Tuesday, January 25, 2011

And The State Of The Union Is....Awkward

In the buzz leading to tonight's State of the Union address, the focus was less on the substance of the speech and more on seating assignments for the audience.

Beyond the inspiring "Sputnik moment" sound bytes, the most interesting piece of it was watching how it was received. This sounds ridiculous at first.  But think about it.  For days we have been annoyed with this obsession on who's sitting where. For real?  What's the difference? Are you really unable to form your own opinion? Are we such adversaries that despite serving the same country and people we can't even sit together? Are we only able to applaud next to certain people?  And does it even matter? Some of these people are so new they could be sitting next to a seat-filler and not know it.

We thought it was a ridiculous topic of conversation. And truth be told, it is. It should be a given that seating should be party-agnostic and it's high time this was so taken for granted it's no longer a topic of discussion.

But let's indulge our inner gossip-mongers for a minute.

Admit it, you were watching. You tuned out for the middle of the speech when Obama struggled to find concrete examples of how he was going to push his policies forward, and looked at the crowd. And along with the nation's top reporters you noticed the reception this speech got was unusually quiet.

Well, duh.

It doesn't take a genius to realize that when you take people out of their partisan pens the "we're-better-than-you" syndrome is going to be taken down a notch. One only has to take a quick glance at each awkward individual to realize that. Look at the applause: historically loud and supportive; today tentative as people slowly got up, looked to their right, looked to their left, and then (and only then!) stood up and applauded if they noticed fellow party members cheering nearby.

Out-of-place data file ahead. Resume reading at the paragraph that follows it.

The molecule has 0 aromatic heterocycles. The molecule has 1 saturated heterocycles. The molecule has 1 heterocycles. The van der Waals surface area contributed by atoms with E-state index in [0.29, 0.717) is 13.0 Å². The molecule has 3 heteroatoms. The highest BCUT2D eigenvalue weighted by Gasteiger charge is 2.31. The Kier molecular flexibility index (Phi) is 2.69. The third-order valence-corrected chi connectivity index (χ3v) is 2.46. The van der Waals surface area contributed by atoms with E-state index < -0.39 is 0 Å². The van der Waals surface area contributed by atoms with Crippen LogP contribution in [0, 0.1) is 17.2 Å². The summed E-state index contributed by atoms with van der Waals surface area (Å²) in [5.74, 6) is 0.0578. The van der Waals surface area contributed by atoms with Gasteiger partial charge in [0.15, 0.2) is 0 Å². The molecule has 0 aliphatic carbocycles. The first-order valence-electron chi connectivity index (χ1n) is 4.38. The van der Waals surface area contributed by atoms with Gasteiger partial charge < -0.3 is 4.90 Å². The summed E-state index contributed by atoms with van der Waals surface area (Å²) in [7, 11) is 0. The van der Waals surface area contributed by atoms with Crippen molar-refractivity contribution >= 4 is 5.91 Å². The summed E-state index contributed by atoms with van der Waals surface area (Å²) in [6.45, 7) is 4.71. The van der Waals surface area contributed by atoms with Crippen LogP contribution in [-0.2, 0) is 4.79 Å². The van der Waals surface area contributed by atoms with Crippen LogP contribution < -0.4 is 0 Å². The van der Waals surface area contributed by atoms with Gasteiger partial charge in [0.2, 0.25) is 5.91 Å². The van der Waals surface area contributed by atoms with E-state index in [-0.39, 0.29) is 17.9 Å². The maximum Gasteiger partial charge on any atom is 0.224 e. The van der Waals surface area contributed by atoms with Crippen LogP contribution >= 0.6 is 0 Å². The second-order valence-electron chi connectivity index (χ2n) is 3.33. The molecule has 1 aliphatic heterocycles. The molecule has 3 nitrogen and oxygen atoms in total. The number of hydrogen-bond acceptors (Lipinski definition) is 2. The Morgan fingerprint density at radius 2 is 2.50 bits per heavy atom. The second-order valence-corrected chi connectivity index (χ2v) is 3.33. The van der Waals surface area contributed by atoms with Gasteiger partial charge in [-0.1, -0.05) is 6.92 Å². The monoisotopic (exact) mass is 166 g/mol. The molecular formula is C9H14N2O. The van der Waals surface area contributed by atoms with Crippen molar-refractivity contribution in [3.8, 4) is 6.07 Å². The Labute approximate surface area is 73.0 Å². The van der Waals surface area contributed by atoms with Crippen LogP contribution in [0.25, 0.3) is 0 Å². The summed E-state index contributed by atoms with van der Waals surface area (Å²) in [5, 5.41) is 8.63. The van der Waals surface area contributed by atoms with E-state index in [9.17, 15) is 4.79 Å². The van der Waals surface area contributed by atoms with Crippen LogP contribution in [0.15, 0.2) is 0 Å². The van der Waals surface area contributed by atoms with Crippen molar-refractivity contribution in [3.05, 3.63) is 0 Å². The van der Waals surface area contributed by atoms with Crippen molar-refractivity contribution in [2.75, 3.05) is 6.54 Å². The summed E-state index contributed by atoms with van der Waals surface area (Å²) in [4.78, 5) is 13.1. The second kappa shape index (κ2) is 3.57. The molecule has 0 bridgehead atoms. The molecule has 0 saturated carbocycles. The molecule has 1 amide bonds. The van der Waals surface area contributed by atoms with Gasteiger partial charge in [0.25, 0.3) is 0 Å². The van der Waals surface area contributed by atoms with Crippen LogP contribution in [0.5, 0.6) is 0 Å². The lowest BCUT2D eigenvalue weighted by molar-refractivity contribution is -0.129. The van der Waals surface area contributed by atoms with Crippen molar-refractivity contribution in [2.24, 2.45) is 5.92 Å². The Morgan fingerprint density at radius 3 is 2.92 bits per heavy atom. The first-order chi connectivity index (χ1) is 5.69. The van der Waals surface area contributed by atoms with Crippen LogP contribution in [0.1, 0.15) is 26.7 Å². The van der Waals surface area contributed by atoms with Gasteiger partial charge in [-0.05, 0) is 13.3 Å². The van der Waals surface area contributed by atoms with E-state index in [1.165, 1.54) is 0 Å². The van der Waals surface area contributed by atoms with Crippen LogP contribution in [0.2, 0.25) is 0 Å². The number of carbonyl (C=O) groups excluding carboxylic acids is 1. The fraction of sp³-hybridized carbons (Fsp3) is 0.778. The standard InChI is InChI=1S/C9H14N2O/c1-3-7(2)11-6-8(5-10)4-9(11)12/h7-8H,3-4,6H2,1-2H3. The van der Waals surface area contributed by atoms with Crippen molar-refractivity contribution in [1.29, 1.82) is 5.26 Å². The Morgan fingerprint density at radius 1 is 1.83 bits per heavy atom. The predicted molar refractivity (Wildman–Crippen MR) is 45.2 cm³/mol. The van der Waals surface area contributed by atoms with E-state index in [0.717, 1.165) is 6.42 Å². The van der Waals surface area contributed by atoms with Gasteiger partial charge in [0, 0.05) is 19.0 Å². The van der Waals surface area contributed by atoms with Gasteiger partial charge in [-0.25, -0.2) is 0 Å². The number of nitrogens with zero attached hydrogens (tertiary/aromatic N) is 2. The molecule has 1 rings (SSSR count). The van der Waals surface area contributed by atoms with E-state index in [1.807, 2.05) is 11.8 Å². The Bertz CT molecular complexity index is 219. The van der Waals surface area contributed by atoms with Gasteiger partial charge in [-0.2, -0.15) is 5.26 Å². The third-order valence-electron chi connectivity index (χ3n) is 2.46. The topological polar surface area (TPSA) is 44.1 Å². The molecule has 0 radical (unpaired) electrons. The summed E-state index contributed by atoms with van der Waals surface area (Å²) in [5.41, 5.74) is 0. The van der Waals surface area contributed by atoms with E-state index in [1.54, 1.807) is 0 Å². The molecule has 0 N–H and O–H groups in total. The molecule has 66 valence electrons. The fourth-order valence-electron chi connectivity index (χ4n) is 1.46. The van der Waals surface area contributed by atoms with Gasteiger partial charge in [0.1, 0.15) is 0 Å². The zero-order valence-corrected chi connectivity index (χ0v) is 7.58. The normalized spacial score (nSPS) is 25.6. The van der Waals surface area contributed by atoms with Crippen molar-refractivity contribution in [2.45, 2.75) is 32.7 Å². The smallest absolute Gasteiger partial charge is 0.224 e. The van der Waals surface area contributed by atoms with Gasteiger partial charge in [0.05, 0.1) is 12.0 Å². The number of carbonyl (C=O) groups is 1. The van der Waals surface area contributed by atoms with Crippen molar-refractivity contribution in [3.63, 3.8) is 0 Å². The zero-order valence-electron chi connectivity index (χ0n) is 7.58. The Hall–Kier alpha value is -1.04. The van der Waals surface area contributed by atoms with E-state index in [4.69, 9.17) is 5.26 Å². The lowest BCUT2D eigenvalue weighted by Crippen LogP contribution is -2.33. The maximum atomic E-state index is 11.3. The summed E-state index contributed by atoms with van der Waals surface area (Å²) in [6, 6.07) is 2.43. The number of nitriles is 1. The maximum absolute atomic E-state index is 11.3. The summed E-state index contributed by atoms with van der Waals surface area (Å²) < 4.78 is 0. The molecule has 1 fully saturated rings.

And the awkward continues. 

There were genuine attempts at national unity, evidenced not only by the seating arrangements but also by small gestures: black and white ribbons, pink ties instead of red, more pats on the back, a somber and respectful tone overall. But on the flip side were the people who stuck to party lines, those who refused to sit apart from the party, those who even separated from their own party and made their own rebuttals. Even more awkward: the men sitting behind Obama, not quite sure how to react while he was talking.

"That's my boy!"                                "I'm so bored I could cry"
The President faced a nation in a very serious place, people who are nervous about their jobs, their future, their security, and addressed the fears that we are falling from grace (of course, special thanks to the Republicans who made sure to reignite those fears as they described in detail the "day of reckoning" the US is headed for, but we digress).

So Obama, you get props for rallying the troops and infusing Americans with renewed optimism in our future. But the vibe in the room? Tenuous at best, and, dare we say....awkward. Next year, in addition to mixed seating, let's work on boosting the confidence of our nation's leaders so they are comfortable enough to express their reaction honestly. It's not like they get a copy of the speech in advance or anything. Oh, wait....

Whatever you believe: Republican, Democrat, Tea Party, Roaring Tiger or Anxious Chopper...own it.   'Cause you can.  And that's what he's talkin' about.

1 comment:

Anonymous said...

Part of the reason the "Sputnik Moment" thing got such a tepid response is that the text of the speech was released before the speech was given. The press was already pontificating on what Obama would say or not say. The people giving the rebuttals had their speeches ready to go. And everyone in the room knew the Sputnik thing was coming. So much for wowing the crowd. Next time, he should release one speech and deliver a completely different one.